Although our customers were greeted week after week by this moronic face, and although he obscured the cookie display, I don't think Rufus had an adverse effect on our business. Everybody was used to him. In a village as small as Plum the ordinary population didn't outnumber the odd by enough to make the latter seem all that rare. We became, as villagers, so accustomed to each other's presence, so familiar with each other's peculiarities, that even the most eccentric among us—Henry Ahman, who had fits in public; the Clifford girl, who was an out-and-out imbecile—were considered institutions rather than curiosities. I noticed that most of our customers ignored Rufus as they came through the door, while a few, like me, gave him a fleeting smile in return for his incessant grin.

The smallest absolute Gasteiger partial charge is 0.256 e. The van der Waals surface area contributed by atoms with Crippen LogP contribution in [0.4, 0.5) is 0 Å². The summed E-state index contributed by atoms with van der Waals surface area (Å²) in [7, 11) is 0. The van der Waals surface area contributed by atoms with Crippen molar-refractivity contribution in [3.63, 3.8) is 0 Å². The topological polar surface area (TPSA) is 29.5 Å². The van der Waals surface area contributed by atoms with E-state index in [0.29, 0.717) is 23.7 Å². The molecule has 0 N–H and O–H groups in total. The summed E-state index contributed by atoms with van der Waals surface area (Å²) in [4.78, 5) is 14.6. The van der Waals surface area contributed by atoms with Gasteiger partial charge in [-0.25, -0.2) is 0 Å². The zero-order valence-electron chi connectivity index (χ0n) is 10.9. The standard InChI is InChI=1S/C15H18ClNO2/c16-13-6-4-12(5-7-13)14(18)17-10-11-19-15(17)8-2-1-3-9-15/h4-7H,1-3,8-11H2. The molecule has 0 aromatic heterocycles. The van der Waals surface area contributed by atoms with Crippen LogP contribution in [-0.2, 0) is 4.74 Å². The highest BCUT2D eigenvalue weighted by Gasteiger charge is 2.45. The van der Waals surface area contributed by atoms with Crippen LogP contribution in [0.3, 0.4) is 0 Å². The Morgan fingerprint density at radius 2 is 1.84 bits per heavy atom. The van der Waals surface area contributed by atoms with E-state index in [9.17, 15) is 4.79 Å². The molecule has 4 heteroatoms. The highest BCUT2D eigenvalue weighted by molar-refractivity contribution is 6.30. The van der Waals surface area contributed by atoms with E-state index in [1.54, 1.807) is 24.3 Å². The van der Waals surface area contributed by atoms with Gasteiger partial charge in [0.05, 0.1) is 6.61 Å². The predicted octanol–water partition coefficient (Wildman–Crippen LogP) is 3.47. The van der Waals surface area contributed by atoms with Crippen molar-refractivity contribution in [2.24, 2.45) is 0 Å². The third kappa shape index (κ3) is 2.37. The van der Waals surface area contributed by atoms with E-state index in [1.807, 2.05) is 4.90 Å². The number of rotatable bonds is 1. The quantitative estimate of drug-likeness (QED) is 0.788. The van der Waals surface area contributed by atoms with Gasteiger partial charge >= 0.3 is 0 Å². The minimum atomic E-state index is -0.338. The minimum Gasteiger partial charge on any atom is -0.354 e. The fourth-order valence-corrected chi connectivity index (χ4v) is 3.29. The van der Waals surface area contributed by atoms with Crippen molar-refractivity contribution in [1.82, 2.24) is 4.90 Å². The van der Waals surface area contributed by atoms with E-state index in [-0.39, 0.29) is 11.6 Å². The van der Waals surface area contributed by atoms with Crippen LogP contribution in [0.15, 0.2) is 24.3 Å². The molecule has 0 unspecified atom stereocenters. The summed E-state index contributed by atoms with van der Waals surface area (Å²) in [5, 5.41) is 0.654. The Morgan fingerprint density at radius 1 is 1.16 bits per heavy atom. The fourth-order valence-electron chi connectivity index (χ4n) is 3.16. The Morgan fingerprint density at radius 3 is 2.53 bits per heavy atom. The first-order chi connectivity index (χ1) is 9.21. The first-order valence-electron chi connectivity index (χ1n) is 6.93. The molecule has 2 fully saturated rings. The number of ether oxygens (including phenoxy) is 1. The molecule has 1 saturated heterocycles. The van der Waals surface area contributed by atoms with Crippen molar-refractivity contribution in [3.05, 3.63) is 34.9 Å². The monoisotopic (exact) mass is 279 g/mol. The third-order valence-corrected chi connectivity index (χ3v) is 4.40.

He had an odd face. His round, prominent cheekbones were rosy, healthy-looking, but his eyes were skeletal—deep-set eyes under brows like ledges, blue eyes perfectly round and (I thought at first) perfectly empty. I never saw him—except once—that he wasn't grinning. Though I told myself that this was an unconscious grin, that he probably grinned all night in his sleep, I couldn't help responding to it. Returning time and again to the store after carrying out groceries, I smiled. As an exercise in will power, I would sometimes try to control this reflex. Facing Rufus as I opened the door, I would tell myself that his grin was not a sign of good will but an accident of nature, and I would attempt a neutral stare, like Mr. Lance's, but it was no use. (I could never resist smiling at clowns either, even though I knew their joy was paint.) I asked my father one time if he thought Rufus ever had anything on his mind, if he understood what he was staring at—or staring slightly above. My father said he wondered the same thing himself and had concluded that Rufus was only two-dimensional; there was no depth to him at all. And this, for a time, I believed.